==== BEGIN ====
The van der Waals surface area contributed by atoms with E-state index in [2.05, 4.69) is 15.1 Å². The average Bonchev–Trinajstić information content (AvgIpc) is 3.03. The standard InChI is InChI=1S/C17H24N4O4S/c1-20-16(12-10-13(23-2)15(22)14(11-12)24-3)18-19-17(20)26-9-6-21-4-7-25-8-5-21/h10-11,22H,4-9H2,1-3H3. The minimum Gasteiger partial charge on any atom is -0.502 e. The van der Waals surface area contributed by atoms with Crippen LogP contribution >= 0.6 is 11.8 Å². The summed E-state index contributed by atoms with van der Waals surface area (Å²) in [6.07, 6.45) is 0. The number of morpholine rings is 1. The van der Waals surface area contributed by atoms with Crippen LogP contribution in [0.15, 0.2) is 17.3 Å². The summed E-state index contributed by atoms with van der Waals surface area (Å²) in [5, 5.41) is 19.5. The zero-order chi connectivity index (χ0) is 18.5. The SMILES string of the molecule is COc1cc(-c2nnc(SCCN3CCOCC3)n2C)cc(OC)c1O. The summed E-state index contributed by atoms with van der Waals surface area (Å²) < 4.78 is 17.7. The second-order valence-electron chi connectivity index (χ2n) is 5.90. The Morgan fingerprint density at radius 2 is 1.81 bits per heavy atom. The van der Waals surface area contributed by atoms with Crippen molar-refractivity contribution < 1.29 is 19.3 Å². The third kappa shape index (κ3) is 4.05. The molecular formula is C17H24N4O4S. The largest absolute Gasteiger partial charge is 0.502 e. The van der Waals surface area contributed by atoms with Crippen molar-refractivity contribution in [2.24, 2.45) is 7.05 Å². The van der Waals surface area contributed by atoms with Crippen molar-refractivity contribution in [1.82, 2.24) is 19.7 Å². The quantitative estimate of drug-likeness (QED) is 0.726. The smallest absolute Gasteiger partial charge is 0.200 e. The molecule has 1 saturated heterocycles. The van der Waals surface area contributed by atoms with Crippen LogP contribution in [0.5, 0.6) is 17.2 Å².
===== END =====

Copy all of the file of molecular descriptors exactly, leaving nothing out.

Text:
The van der Waals surface area contributed by atoms with E-state index in [2.05, 4.69) is 15.1 Å². The average Bonchev–Trinajstić information content (AvgIpc) is 3.03. The standard InChI is InChI=1S/C17H24N4O4S/c1-20-16(12-10-13(23-2)15(22)14(11-12)24-3)18-19-17(20)26-9-6-21-4-7-25-8-5-21/h10-11,22H,4-9H2,1-3H3. The minimum Gasteiger partial charge on any atom is -0.502 e. The van der Waals surface area contributed by atoms with Crippen LogP contribution >= 0.6 is 11.8 Å². The summed E-state index contributed by atoms with van der Waals surface area (Å²) in [6.07, 6.45) is 0. The number of morpholine rings is 1. The van der Waals surface area contributed by atoms with Crippen LogP contribution in [0.15, 0.2) is 17.3 Å². The summed E-state index contributed by atoms with van der Waals surface area (Å²) in [5, 5.41) is 19.5. The zero-order chi connectivity index (χ0) is 18.5. The SMILES string of the molecule is COc1cc(-c2nnc(SCCN3CCOCC3)n2C)cc(OC)c1O. The summed E-state index contributed by atoms with van der Waals surface area (Å²) < 4.78 is 17.7. The second-order valence-electron chi connectivity index (χ2n) is 5.90. The Morgan fingerprint density at radius 2 is 1.81 bits per heavy atom. The van der Waals surface area contributed by atoms with Crippen molar-refractivity contribution < 1.29 is 19.3 Å². The third kappa shape index (κ3) is 4.05. The molecular formula is C17H24N4O4S. The largest absolute Gasteiger partial charge is 0.502 e. The van der Waals surface area contributed by atoms with Crippen molar-refractivity contribution in [2.24, 2.45) is 7.05 Å². The van der Waals surface area contributed by atoms with Crippen molar-refractivity contribution in [1.82, 2.24) is 19.7 Å². The quantitative estimate of drug-likeness (QED) is 0.726. The smallest absolute Gasteiger partial charge is 0.200 e. The molecule has 1 saturated heterocycles. The van der Waals surface area contributed by atoms with Crippen LogP contribution in [0.5, 0.6) is 17.2 Å².